Giants of the Scottish Enlightenment Part 3: David Hume

View Segments Segment :

  • Citations
  • Add to My List
  • Embed
  • Link
  • Help
  • Citations
  • Add to My List
  • Embed
  • Link
  • Help
Successfully saved clip
Find all your clips in My Lists
Failed to save clip
  • Transcript
  • Transcript

    Auto-Scroll: ONOFF 
    • 00:01

      PROFESSOR JAMES STACEY TAYLOR: The third giantof the Scottish enlightenment is undoubtedly David Hume.And like Adam Smith, Hume was also tremendously influencedby Francis Hutcheson.However this doesn't mean that Hutchesonapproved of Hume's views.In fact, he is known to have tremendously disapprovedof a draft of Hume's major work, Treatise of Human Nature,

    • 00:22

      PROFESSOR JAMES STACEY TAYLOR [continued]: that he saw.And he's also known to have tried to obstruct Hume'sattempts to secure a university positionat the University of Edinburgh.Despite these setbacks and despite Hutcheson'sdisapproval, David Hume is undoubtedlyone of the most good natured and pleasantof all of the Scottish enlightenment philosophers.David Hume's arguments concerning natural religion,

    • 00:44

      PROFESSOR JAMES STACEY TAYLOR [continued]: in particular, his arguments concerning the design argument,are actually intentionally funny.If you haven't read them, you shouldbecause they are high comedy in its greatest form.Moreover, Hume was constantly beingbadgered by his contemporaries to finishhis great History of England.Hume's response to them when theykept pressing him for a publication date

    • 01:05

      PROFESSOR JAMES STACEY TAYLOR [continued]: or pressing him for more chapterswas quite simple, Look, says Hume,I'm too lazy, too fat, and just too rich to write this anymore.Now I think for being too lazy and too fat might well describean awful lot of philosophers, but unfortunately we'renot too rich.Hume was very fortunate in that respect.

    • 01:25

      PROFESSOR JAMES STACEY TAYLOR [continued]: And Hume enjoyed his wealth.If you see pictures of Hume, he's enormously rotund,and he's good natured, and he's happy.This is a man who enjoys life.Hume, because of his enjoyment of life,endorses Hutcheson's views that persons are generallybenevolent towards one another.He's certainly not a Hobbesian.

    • 01:46

      PROFESSOR JAMES STACEY TAYLOR [continued]: However, Hutcheson's disapproval of Humedoesn't stem from that agreement.It stems from where Hume takes Hutcheson's argumentsconcerning sentimentalism because Humefollows the arguments to their natural conclusions.And he does so brilliantly throughout all of his work,be it on morals or be it on epistemology,the theory of knowledge.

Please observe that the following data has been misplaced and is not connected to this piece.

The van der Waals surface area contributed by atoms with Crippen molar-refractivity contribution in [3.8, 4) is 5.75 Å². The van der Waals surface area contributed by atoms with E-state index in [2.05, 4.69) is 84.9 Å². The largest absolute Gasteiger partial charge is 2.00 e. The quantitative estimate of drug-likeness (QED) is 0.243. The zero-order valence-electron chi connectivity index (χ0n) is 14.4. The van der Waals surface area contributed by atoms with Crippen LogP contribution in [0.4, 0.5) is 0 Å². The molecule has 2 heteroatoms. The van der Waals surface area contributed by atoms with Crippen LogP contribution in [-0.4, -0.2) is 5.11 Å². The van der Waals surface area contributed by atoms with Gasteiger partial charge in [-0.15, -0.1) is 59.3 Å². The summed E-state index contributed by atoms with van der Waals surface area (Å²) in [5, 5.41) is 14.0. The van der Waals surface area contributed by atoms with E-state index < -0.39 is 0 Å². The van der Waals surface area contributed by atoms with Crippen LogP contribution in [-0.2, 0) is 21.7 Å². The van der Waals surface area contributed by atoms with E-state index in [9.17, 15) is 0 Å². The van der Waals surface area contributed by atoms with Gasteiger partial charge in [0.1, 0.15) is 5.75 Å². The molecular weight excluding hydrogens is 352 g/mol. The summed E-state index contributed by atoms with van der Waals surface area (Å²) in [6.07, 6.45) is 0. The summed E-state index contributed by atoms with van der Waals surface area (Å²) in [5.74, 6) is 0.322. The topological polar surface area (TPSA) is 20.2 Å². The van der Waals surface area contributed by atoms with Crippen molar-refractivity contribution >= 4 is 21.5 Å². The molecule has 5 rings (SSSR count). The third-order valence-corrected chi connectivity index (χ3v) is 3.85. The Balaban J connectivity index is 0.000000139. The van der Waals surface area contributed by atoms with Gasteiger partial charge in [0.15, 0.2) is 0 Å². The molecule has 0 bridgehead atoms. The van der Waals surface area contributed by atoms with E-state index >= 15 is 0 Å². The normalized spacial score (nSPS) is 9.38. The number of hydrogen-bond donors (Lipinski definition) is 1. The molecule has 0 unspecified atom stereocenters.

• 02:07

      PROFESSOR JAMES STACEY TAYLOR [continued]: For Hume, reason is and always shouldbe the slave of the passions.We see here clear links to Adam Smithand to Hutcheson who are also concernedwith persons being motivated by their affectionsand their sympathies.And we can see how persuasive Hume's view here is.Imagine that you're going off to a supermarket in Scotland.

    • 02:28

      PROFESSOR JAMES STACEY TAYLOR [continued]: Facing you are all sorts of Scottish goodies,haggis in tins, kilts, little tartanScottie dogs, little hats with bubbles on them,all other sorts of things that Scotland has producedand that only a Scot could really want.You're in this supermarket, and you're looking around,and clearly it's not your reason that'sgoing to direct you to pick up certain things

    • 02:51

      PROFESSOR JAMES STACEY TAYLOR [continued]: and put them into your basket.It's your desires.It's your passions.Now your reason can certainly help guideand direct your passions.If you want to save money, as any true Scot would,you'd be looking down and finding outhow much price per pound the Yorkshireor the Scottish shortbread is or the oatmeal is.So your reason will help you to satisfy your desires,

    • 03:13

      PROFESSOR JAMES STACEY TAYLOR [continued]: but it's the desires that are in the driving seat.They are what's doing the work.This has implications, notes Hume, for how moral he is.We often say that people are motivated by morality,and we often make this claim truly.So you might ask somebody, why did you hand in that walletthat you found to the police?And they might just say, it was the right thing to do.

    • 03:34

      PROFESSOR JAMES STACEY TAYLOR [continued]: Or you might say, why didn't you take your roommate's yogurtsout of the fridge?They wouldn't have spotted that they had been missing.And you might say, well, it's all wrong thing to do.You're motivated by considerations of morality.What is right and what is wrong helps guide and determineyour actions, but notice, says Hugh, if that's true,